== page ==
Friday, October 31, 2008
The path of the effective funds rate – the rate at which U.S. banks loan excess reserves to each other - has eluded me since October, when it deviated sharply from the federal funds target – the target rate that the Federal Open Market Committee sets every six weeks or so. I finally figured it out: a new monetary policy initiated by the Fed early in October creates a wedge between the effective rate and its target, so that the effective federal funds rate will always trade around 0.35% below the federal funds target.
The Fed initially set the interest rate paid on required reserves equal to the average federal funds target over 14 days (the reserve period) less 10 bps, currently about 0.9%. And the interest paid on excess reserves –reserves held by bank above what is required by the Fed – was the lowest federal funds target minus 75 bps, currently 0.25%. On October 22, the Fed changed the excess reserve interest rate to the lowest target minus 35 bps, currently 0.65%.
Going forward, this new policy (paying interest on excess reserves) creates a wedge between the federal funds target and the effective federal funds rate equal to 0.35%. Think about it, if I am Bank of America and I am looking to loan my excess reserves at a market interest rate equal to 0.60%, why would I do that if the Fed is paying 0.65% for the same funds? I take my funds out of the market – and so do other banks – which drives down the supply of loanable funds, and the interest rate rises. If the market rate exceeds 0.65%, let’s say 0.70%, then banks increase loan activity rather than earning the Fed’s 0.65% interest payment, and the interest rate falls. Arbitrage pushes the interest rate to 0.65%, which is 0.35% below the target (1%). Therefore, the federal funds target will never meet the effective funds rate again, and the difference between the two will be 0.35% (provided the Fed doesn't change the formula again).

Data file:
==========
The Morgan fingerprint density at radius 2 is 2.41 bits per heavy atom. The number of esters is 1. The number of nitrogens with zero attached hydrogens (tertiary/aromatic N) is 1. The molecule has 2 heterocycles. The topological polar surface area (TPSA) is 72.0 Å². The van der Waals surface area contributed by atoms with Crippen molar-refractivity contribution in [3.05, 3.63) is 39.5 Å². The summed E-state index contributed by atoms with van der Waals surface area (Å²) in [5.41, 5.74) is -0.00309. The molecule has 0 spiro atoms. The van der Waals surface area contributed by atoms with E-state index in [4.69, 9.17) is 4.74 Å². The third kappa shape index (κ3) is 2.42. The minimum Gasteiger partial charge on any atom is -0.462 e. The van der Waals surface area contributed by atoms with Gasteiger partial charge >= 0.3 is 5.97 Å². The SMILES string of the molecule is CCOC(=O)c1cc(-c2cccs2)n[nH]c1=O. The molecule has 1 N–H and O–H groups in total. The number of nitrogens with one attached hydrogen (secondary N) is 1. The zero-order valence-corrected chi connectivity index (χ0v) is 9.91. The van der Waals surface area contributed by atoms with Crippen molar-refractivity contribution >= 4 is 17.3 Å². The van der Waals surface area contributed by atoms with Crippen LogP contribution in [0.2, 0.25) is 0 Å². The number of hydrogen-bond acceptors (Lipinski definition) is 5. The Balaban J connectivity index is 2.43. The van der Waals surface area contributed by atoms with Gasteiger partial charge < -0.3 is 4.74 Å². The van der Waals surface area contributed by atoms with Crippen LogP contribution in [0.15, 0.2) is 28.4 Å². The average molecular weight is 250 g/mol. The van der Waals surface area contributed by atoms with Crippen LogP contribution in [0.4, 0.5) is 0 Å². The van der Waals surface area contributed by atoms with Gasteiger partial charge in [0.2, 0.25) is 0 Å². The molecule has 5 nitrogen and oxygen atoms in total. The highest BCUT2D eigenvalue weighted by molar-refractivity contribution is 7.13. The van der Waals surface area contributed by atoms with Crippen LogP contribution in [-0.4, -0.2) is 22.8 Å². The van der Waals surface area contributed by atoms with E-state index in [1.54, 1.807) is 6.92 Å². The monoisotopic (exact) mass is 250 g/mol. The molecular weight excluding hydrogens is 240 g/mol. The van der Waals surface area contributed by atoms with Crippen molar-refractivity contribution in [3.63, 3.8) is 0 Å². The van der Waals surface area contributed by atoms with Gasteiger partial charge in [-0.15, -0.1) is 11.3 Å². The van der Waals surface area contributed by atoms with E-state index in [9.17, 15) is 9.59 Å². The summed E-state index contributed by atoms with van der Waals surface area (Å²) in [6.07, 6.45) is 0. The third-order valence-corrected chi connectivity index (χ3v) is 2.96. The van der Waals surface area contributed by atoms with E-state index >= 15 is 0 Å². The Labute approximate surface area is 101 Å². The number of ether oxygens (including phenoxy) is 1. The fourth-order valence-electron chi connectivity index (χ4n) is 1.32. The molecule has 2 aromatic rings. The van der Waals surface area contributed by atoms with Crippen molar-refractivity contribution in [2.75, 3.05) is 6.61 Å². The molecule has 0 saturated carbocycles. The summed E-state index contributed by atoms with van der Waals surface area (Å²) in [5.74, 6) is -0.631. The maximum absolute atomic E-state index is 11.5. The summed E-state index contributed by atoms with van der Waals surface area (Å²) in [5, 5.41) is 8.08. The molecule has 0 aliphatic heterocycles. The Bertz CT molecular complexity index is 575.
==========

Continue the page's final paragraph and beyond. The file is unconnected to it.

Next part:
Therefore, there is no correlation between the $900 billion in new liquidity that the Fed has injected since last year (most of it in September and October) and the effective funds rate trading below its target (see chart).
Here’s a little math: Since October 1, the average federal funds target rate is 1.60%, the average effective federal funds rate is 1.08%, and the average payment on reserves is 0.55%. Therefore, the difference between the average federal funds target and effective federal funds rate is:
1.60% - 1.08% = 0.52%, which is the average payment on reserves, 0.55%.
I apologize for my previous posts, where I suggested here that the Fed is unable to properly target the effective rate and here where I suggested that the Fed would cut its target because the effective funds rate is already below the target rate. But I was partially correct since the deviations started before the new policy (see September data in the chart). The mass amounts of liquidity that the Fed injected starting in the middle of September did push the effective rate well below its target (2% at the time). The Fed could not raise the effective rate closer to its target without extracting precious liquidity, which would have done more harm than good in the middle of a banking crisis. Further, it doesn’t seem like many other people/bloggers have a firm grip on this, so I will just leave it at that.